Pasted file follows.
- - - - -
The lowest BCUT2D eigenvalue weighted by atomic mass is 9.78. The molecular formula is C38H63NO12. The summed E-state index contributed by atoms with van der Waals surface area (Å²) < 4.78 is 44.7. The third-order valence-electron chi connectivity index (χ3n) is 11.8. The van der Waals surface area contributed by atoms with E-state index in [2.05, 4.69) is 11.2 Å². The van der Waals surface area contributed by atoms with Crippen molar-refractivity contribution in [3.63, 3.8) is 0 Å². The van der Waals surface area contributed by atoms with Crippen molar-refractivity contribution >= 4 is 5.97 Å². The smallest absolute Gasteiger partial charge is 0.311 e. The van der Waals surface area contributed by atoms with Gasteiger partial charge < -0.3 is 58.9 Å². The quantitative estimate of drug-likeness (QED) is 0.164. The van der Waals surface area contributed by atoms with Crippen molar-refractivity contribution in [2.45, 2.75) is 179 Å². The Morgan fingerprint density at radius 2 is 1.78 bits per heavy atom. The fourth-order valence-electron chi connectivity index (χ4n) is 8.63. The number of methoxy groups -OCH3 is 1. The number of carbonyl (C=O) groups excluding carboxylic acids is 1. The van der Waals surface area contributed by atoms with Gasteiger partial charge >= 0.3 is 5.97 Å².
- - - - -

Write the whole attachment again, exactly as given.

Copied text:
The lowest BCUT2D eigenvalue weighted by atomic mass is 9.78. The molecular formula is C38H63NO12. The summed E-state index contributed by atoms with van der Waals surface area (Å²) < 4.78 is 44.7. The third-order valence-electron chi connectivity index (χ3n) is 11.8. The van der Waals surface area contributed by atoms with E-state index in [2.05, 4.69) is 11.2 Å². The van der Waals surface area contributed by atoms with Crippen molar-refractivity contribution in [3.63, 3.8) is 0 Å². The van der Waals surface area contributed by atoms with Crippen molar-refractivity contribution >= 4 is 5.97 Å². The smallest absolute Gasteiger partial charge is 0.311 e. The van der Waals surface area contributed by atoms with Gasteiger partial charge < -0.3 is 58.9 Å². The quantitative estimate of drug-likeness (QED) is 0.164. The van der Waals surface area contributed by atoms with Crippen molar-refractivity contribution in [2.45, 2.75) is 179 Å². The Morgan fingerprint density at radius 2 is 1.78 bits per heavy atom. The fourth-order valence-electron chi connectivity index (χ4n) is 8.63. The number of methoxy groups -OCH3 is 1. The number of carbonyl (C=O) groups excluding carboxylic acids is 1. The van der Waals surface area contributed by atoms with Gasteiger partial charge >= 0.3 is 5.97 Å².